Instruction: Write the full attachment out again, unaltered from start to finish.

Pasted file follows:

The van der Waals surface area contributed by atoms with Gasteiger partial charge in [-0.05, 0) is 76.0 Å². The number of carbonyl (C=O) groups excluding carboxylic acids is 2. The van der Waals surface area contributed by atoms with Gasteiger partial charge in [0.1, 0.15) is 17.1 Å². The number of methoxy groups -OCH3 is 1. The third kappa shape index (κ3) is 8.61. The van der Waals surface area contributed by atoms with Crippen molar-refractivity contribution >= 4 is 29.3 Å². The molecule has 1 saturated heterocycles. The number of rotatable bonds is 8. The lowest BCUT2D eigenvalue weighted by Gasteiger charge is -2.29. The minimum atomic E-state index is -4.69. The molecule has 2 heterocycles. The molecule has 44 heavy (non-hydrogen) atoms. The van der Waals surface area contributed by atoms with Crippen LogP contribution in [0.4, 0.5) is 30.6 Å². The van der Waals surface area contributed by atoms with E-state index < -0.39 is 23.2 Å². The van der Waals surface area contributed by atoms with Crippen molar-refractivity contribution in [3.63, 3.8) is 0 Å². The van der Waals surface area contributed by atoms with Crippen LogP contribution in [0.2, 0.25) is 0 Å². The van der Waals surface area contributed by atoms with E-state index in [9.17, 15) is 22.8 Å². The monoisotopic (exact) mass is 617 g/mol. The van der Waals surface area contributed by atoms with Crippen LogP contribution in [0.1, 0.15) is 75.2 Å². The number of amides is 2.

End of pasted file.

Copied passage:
The van der Waals surface area contributed by atoms with Gasteiger partial charge in [-0.05, 0) is 76.0 Å². The number of carbonyl (C=O) groups excluding carboxylic acids is 2. The van der Waals surface area contributed by atoms with Gasteiger partial charge in [0.1, 0.15) is 17.1 Å². The number of methoxy groups -OCH3 is 1. The third kappa shape index (κ3) is 8.61. The van der Waals surface area contributed by atoms with Crippen molar-refractivity contribution >= 4 is 29.3 Å². The molecule has 1 saturated heterocycles. The number of rotatable bonds is 8. The lowest BCUT2D eigenvalue weighted by Gasteiger charge is -2.29. The minimum atomic E-state index is -4.69. The molecule has 2 heterocycles. The molecule has 44 heavy (non-hydrogen) atoms. The van der Waals surface area contributed by atoms with Crippen LogP contribution in [0.4, 0.5) is 30.6 Å². The van der Waals surface area contributed by atoms with E-state index < -0.39 is 23.2 Å². The van der Waals surface area contributed by atoms with Crippen molar-refractivity contribution in [3.63, 3.8) is 0 Å². The van der Waals surface area contributed by atoms with Crippen LogP contribution in [0.2, 0.25) is 0 Å². The van der Waals surface area contributed by atoms with E-state index in [9.17, 15) is 22.8 Å². The monoisotopic (exact) mass is 617 g/mol. The van der Waals surface area contributed by atoms with Crippen LogP contribution in [0.1, 0.15) is 75.2 Å². The number of amides is 2.